Curtis Glover’s murals make a large-scale mark on Knoxville

In Program Notes, Visual Arts by Sage Davisleave a COMMENT

Curtis Glover is creating vibrant murals throughout Knoxville, but while his work is gaining recognition, not many know the man behind the murals.

Being an artist was not always the plan for Glover. After college, he returned to his love of art and started working at local art galleries. Creating murals was a side project before he realized it is his passion. His first major mural project was the stage backdrop at Boyd’s Jig and Reel in the Old City.

“And it spawned from there,” Glover says. “I was getting emails and phone calls. The demand for what I can do superseded the two-week-paycheck job. At one point I said to hell with it—let’s take a chance.”

Glover kept his nine-to-five job until the death of his father last year, when he realized that he didn’t want to play it safe anymore. He’s recently added large-scale paintings at Jerry’s Artarama in Bearden and near the Outdoor Knoxville Adventure Center at Volunteer Landing. He has upcoming several projects, including the new First Watch restaurant in Fountain City.

“It’s just a plethora of different people that see something that they like and they reach out to me,” Glover says. “So none of it is guaranteed. I fight for everything so that I can convince them to the best of my ability to show them that artists are needed. It can enhance your business. It is visually stimulating—customers are appreciative of it and enjoy the atmosphere based off the art.”

How much freedom Glover has with creating a mural depends on the client. With First Watch, he must stick to a rustic theme. But he appreciates it when clients give him room to stretch his imagination. Jerry’s Artarama is a prime example: They simply asked for koi fish and left the rest up to Glover.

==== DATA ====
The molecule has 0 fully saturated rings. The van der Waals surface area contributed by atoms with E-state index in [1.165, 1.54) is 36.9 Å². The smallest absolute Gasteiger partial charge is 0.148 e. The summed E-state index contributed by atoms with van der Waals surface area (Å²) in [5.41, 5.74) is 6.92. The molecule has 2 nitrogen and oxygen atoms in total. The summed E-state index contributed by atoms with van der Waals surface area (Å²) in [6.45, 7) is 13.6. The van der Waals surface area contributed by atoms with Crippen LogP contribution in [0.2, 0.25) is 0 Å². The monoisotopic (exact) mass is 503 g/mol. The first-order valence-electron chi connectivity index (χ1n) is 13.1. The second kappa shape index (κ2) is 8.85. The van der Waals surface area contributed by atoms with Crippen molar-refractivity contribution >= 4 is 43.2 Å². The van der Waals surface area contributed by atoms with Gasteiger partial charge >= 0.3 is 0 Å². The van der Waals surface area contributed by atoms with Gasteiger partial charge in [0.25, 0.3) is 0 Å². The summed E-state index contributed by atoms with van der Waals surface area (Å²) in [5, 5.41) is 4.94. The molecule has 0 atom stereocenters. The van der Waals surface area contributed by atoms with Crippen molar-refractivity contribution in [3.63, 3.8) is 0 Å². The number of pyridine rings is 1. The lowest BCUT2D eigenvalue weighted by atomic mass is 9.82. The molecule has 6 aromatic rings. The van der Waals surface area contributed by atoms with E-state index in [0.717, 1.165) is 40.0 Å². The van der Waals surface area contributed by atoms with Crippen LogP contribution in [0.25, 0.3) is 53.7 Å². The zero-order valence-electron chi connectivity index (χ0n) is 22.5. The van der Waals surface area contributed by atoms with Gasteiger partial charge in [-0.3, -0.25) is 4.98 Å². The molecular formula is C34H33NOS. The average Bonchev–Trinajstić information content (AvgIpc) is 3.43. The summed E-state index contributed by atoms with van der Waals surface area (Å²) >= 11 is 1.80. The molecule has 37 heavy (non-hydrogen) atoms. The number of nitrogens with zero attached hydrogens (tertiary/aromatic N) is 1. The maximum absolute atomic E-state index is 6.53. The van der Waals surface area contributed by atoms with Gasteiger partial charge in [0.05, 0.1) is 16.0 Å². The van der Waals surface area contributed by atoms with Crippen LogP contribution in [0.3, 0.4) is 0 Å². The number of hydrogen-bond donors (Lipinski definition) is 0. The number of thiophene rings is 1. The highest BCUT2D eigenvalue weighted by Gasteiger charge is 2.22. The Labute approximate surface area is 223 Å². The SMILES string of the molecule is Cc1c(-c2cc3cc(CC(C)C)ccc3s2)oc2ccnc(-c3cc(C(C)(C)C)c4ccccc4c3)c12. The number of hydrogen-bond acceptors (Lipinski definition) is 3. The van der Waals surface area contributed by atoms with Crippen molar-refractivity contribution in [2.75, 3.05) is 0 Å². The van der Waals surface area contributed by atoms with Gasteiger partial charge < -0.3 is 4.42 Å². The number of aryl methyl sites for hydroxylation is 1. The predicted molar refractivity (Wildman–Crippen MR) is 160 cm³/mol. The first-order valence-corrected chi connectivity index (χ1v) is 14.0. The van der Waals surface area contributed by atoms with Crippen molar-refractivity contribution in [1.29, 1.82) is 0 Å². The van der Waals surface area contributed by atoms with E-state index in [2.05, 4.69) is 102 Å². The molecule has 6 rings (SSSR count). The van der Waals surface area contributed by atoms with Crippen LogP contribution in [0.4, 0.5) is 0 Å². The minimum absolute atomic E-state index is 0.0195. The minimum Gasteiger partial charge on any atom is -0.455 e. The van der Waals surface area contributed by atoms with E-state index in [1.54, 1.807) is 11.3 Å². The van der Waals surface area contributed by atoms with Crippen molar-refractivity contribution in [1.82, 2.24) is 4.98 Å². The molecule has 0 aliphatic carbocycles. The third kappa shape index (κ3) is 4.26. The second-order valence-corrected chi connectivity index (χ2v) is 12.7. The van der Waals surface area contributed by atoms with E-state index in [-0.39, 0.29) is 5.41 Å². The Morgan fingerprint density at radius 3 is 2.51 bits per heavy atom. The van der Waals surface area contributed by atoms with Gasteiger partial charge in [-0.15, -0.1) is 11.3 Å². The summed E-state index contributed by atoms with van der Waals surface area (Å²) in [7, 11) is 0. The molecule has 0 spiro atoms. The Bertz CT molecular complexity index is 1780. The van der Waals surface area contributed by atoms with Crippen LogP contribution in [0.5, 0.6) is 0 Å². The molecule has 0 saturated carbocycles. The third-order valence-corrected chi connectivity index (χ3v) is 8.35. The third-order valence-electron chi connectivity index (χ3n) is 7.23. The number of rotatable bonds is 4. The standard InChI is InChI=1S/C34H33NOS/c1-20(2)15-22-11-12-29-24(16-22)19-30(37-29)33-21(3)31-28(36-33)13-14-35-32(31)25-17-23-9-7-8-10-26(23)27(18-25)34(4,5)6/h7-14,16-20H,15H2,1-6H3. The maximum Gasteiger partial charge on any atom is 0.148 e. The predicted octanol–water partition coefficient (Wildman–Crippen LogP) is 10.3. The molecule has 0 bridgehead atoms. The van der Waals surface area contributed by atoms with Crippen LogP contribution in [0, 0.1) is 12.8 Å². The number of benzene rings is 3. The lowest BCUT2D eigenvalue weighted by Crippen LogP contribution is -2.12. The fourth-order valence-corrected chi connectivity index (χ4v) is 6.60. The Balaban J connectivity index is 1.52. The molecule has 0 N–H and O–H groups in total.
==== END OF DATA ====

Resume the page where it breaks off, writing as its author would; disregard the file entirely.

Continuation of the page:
“That’s the kind of stuff I’m capable of if you give me free range,” he said. “Someone gives me a wall and says, ‘Curtis, go crazy,’ then the work is better than what they hired me for if they said, ‘I want this and this.’ It constricts you. …I can still get to do what I want to do but I’m confined with thin those parameters. But if they are like, just make it look cool, then it’s passionate. That’s what turns me on and gets me going, and people respond to the colors and vibrancy and enjoy it. That’s what I love to do.”

Glover says he has no regrets about his decision to become a professional artist. There have been challenges, but he knew what he signed up for.

“It’s a struggle,” he says. “It’s stressful. It’s frustrating. It’s awesome. I wake up scared and excited every day. I don’t know what’s going to happen. Who’s going to call me? But there is nothing better than hearing ‘I like what that guy does.’”

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